Alpine Chough in Switzerland – PhotoBy Jim Higham from UK – Alpine Chough, Schilthorn, Switzerland, CC BY 2.0,

Dear Readers, anyone who has ever seen a flock of Alpine choughs ( Pyrrhocorax graculus) in the mountains of Austria or Switzerland will know what social, excitable, energetic birds they are. I’ve loved watching them playing in the wind (and ‘playing’ is the only possible word, as they tumble and dive, seemingly for the sheer hell of it). You can get the idea from the recording below by Stanislas Wroza, taped in the French Alps.

And how about this thoroughly dizzying short film of them flying?

Choughs are members of the crow family, with all the intelligence that that usually indicates, but there are only two species in the genus. While we are not quite mountainous enough for Alpine choughs, we do have a few small populations of the Red-billed chough (Pyrrhocorax pyrrhocorax) – there are some on the Isle of Man, some in North Wales and some in Cornwall, plus some on the west coast of Scotland, largely living in the rockiest possible places. In total there are probably about 400 breeding pairs, making them the rarest UK crows. Some populations, like the Cornish choughs, are probably now becoming genetically inviable, with not enough variation to support the birds going forward.

Red-billed Chough (Photo By Ken Billington – Own work, CC BY-SA 3.0,

Enter the Kent Wildlife Trust and the Wildwood Project, where the aim is to reintroduce Red-billed Choughs to the south of England, where the habitat is suitable but the birds haven’t been seen for over 200 years. Young birds from other parts of the chough’s range have been creche-reared, a special type of rearing which involves feeding the birds as a group so that they get to rely on one other rather than imprinting on the humans. The aim is to release up to 50 birds over the next five years, with the hope of establishing a breeding population which will eventually move west and bring some genetic diversity to the Cornish group. It would be wonderful to see these birds performing their acrobatics over more of the country, and it always gives me hope that people are prepared to spend so much time and effort to try to improve our nature-deprived land. Good luck to the choughs! You can read about them here and to learn more about the science, and about how the scientists are hoping to keep an eye on the choughs once they’re free, have a look at the film here.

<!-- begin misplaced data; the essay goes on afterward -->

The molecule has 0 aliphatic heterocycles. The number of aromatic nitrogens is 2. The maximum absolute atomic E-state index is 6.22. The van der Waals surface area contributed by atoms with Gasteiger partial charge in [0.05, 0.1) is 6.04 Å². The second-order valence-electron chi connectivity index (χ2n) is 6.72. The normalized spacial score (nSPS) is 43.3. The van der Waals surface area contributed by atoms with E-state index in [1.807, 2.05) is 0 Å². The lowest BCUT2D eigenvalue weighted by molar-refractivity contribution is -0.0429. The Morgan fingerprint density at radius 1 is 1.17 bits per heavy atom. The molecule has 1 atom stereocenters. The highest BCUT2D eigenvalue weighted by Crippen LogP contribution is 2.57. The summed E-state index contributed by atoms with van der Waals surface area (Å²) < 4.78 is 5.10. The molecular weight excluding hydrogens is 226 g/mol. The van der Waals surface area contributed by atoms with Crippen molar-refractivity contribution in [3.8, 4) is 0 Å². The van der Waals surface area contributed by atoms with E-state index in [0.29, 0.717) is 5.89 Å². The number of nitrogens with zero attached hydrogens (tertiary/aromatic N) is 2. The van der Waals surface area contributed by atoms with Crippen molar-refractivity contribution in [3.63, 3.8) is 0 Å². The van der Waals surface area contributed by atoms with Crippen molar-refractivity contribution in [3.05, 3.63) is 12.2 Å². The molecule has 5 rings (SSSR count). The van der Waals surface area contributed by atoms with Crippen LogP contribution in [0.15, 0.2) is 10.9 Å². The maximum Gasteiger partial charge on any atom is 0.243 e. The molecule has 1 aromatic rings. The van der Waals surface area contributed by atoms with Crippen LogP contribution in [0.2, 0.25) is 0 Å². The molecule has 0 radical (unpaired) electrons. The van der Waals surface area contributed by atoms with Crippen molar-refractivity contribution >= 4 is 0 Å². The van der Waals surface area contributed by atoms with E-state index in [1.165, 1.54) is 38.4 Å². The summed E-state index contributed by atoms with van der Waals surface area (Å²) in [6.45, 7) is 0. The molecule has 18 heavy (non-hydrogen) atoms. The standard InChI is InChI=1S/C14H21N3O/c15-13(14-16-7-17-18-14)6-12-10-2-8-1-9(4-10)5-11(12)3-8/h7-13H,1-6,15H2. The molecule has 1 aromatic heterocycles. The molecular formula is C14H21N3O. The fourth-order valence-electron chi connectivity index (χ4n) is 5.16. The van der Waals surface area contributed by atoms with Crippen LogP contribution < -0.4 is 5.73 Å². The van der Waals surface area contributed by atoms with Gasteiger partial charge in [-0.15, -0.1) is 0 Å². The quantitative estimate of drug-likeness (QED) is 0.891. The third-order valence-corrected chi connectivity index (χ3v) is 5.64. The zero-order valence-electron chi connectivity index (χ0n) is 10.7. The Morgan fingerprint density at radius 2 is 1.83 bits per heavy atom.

7 thoughts on “Choughed!

  1. Celia

    Choughs are the ‘national’ bird of Cornwall. Yes, there are some here – and their population is recovering after a decline. They may be seen mostly around certain parts of the coastline.

  2. Rosie

    Thank you this was fascinating. They’re around if rare in Anglesey where we have been lucky enough to spot them.

  3. Liz Norbury

    As Cornwall’s “national” bird, the chough is regarded with great affection – half the organisations in the county seem to include one in their logo – so it was a cause of sorrow when it disappeared from our cliffs in the 1970s. There was a project to re-introduce choughs (in the 1990s, I think), but before it could take effect, a small number of them decided to return of their own accord in 2001! Since then, the RSPB has kept a close watch on their nests on both the Lizard and West Penwith peninsulas, and there are now thought be several hundred choughs in Cornwall. We spotted several of them on our annual Friends of the Towans north coast bird walk (along with 68 other bird species!) in May. I hadn’t heard that there is a risk of the Cornish chough population becoming genetically unviable.

    1. Bug Woman Post author

      I hadn’t heard about the genetic risk either, but it’s mentioned in the New Scientist film about the reintroduction, if you get a chance to watch it…


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